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The findings of a new study suggest that the side effects of Xarelto are associated with a much higher risk of brain bleeds when compared to aspirin, highlighting concerns about the safety of the new-generation anticoagulant.
In findings published last week in the medical journal JAMA Neurology, researchers from Taiwan found that the use of Xarelto appears to carry three times the risk of intracranial hemorrhage. However, the risk only came with doses of 15 to 20 mg when compared to use of aspirin.
Xarelto (rivaroxaban) is the leading member of a new generation of direct oral anticoagulants, which are marketed as superior alternatives for prevention of blood clots with atrial fibrillation and other conditions. However, the drug has been linked to thousands of reports involving severe and fatal bleeding events, after doctors were unable to reverse the blood thinning effects.
In this latest study, researchers looked at data on clinical trials of three months or longer from multiple databases up to May 2018. They compared the outcomes of a number of novel oral ant-coagulants, such as Xarelto, Pradaxa and Eliquis to aspirin, looking for incidents of intracranial hemorrhage.
According to the findings, only the 15 mg to 20 mg daily doses of Xarelto increased the risk of brain bleeds. The risk with those dosages was triple that of the risk from daily aspirin use. However, the same risks were not seen with the 10 mg Xarelto dose.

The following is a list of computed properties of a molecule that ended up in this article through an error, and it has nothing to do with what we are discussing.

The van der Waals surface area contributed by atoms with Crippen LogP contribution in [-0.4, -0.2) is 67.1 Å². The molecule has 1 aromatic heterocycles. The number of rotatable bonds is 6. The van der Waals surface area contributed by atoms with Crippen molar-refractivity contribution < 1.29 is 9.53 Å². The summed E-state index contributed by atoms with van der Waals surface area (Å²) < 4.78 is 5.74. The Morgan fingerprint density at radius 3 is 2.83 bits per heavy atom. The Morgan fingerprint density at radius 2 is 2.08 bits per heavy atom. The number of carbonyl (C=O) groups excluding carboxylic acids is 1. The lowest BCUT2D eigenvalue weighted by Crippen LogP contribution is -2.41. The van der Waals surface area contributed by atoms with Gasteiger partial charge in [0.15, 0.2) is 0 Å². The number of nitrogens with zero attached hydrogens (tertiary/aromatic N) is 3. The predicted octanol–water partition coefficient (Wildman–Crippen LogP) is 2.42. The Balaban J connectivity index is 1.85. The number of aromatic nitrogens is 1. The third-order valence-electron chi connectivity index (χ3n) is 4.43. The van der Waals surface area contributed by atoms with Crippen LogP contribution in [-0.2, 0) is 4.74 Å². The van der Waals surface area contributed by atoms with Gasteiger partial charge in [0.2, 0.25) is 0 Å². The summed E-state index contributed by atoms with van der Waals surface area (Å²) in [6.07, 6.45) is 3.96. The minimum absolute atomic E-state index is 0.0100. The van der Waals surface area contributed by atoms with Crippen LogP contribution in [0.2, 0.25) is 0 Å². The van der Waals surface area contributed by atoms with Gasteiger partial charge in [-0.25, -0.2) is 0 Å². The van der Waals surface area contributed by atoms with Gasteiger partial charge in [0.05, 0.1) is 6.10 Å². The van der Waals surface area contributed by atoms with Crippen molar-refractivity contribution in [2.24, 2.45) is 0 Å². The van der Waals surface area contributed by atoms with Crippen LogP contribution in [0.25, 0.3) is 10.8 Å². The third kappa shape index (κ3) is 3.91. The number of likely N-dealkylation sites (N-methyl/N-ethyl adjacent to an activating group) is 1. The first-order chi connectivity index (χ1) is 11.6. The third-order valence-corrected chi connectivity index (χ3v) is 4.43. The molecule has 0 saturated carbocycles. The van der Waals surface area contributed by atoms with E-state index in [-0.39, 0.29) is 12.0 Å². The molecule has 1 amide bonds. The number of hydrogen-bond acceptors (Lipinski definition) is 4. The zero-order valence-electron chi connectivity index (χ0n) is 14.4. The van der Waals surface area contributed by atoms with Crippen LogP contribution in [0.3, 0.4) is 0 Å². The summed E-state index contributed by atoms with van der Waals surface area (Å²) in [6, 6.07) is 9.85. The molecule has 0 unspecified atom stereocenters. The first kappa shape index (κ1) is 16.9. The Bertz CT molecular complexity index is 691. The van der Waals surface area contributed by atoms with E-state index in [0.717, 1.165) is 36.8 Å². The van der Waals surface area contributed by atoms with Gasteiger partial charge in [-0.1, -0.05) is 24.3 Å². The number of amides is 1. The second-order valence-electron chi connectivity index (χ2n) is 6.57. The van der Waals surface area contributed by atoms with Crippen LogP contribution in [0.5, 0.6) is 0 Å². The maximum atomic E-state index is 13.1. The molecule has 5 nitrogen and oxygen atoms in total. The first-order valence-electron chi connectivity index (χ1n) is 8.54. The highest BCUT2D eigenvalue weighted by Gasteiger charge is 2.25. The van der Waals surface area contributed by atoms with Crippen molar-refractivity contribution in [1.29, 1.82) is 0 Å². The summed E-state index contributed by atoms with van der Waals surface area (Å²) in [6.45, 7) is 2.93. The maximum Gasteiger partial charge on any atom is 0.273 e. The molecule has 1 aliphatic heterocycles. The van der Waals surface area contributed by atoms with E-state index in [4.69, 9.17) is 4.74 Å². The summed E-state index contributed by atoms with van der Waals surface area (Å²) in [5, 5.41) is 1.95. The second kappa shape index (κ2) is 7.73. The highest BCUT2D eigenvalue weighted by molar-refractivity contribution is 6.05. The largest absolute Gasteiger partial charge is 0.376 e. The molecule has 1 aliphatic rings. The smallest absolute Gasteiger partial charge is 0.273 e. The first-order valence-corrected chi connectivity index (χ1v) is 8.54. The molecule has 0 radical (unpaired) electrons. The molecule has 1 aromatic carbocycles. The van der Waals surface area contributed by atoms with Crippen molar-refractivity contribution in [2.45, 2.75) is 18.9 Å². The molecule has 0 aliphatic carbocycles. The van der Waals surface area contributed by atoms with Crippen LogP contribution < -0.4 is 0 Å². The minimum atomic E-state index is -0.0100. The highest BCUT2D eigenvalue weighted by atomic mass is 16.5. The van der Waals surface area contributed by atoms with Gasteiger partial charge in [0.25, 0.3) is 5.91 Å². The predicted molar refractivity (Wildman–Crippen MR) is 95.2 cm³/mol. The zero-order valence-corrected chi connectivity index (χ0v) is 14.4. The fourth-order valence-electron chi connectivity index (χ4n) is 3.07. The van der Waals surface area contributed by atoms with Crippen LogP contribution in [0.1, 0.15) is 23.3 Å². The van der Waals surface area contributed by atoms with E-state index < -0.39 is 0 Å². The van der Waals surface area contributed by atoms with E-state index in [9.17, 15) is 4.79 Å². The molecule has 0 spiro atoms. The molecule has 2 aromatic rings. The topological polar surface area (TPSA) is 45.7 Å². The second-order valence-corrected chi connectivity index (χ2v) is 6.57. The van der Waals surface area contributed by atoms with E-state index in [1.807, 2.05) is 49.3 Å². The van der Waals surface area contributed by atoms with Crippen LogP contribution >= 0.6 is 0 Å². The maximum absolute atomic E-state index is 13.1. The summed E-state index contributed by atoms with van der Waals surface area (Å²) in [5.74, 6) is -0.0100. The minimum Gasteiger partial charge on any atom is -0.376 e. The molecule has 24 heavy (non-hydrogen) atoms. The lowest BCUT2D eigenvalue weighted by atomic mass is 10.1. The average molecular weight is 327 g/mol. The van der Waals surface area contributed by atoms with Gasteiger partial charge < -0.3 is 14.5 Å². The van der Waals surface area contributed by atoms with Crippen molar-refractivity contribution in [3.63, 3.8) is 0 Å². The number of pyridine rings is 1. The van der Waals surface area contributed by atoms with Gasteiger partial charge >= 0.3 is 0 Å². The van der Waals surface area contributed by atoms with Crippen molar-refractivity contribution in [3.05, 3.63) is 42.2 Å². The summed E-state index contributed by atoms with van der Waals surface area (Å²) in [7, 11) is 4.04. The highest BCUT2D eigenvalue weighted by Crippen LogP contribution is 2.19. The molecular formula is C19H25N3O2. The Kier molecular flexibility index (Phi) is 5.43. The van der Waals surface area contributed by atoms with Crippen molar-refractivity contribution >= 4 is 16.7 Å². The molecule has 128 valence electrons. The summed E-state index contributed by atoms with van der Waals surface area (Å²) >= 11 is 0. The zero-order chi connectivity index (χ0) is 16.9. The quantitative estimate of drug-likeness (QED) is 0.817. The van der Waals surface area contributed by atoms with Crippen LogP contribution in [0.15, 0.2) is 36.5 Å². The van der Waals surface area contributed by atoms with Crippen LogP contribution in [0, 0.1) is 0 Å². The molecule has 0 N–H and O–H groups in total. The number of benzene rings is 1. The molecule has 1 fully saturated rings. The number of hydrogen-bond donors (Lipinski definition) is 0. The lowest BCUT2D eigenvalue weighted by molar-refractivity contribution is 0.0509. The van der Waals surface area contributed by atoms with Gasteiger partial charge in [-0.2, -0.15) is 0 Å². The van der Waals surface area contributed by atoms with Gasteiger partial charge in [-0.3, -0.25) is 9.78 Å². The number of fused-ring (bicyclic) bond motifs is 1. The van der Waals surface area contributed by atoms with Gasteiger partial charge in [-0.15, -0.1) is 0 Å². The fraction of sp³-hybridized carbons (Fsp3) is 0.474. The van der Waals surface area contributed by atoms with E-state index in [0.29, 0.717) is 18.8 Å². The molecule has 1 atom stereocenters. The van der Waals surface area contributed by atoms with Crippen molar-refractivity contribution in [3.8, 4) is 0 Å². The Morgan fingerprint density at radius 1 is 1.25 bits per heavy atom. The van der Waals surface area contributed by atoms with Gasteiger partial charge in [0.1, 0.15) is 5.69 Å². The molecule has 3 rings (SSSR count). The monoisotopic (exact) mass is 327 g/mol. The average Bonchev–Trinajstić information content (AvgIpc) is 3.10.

“A 15-mg to 20-mg dose of rivaroxaban once daily is associated with substantially increased risks of intracranial hemorrhage, while smaller daily doses of rivaroxaban and (Eliquis) were not, implying that risk increase is dose dependent,” the researchers concluded. “It may be worthwhile to conduct randomized clinical trials comparing specific NOACs in specific doses and aspirin in patients without atrial fibrillation, but with potential sources of cardiac emboli that could cause stroke.”
The study comes several months after another group of Canadian researchers found that Xarelto also did no better than aspirin at preventing blood clots following hip or knee surgery. That study was also published in the New England Journal of Medicine.
Incidents of unstoppable bleeding have resulted in thousands of reports involving injury or death for patients using the new drugs. Currently, there are about 20,000 Xarelto lawsuits pending as part of a federal multidistrict litigation (MDL), which is centralized before U.S. District Judge Eldon Fallon in the Eastern District of Louisiana.
Each of the claims raise similar allegations that users and the medical community were not adequately warned about the risk of uncontrollable bleeding on Xarelto.
Following a handful of early bellwether trials, which were held before Judge Fallon to help gauge how juries may respond to certain evidence and testimony that is likely to be repeated throughout the litigation, no progress has been made in negotiating Xarelto settlements or another resolution for the claims.
As a result, Judge Fallon recently ordered the parties to select 1,200 Xarelto cases for discovery, which may then be remanded back to U.S. District Courts nationwide for individual trial dates later this year.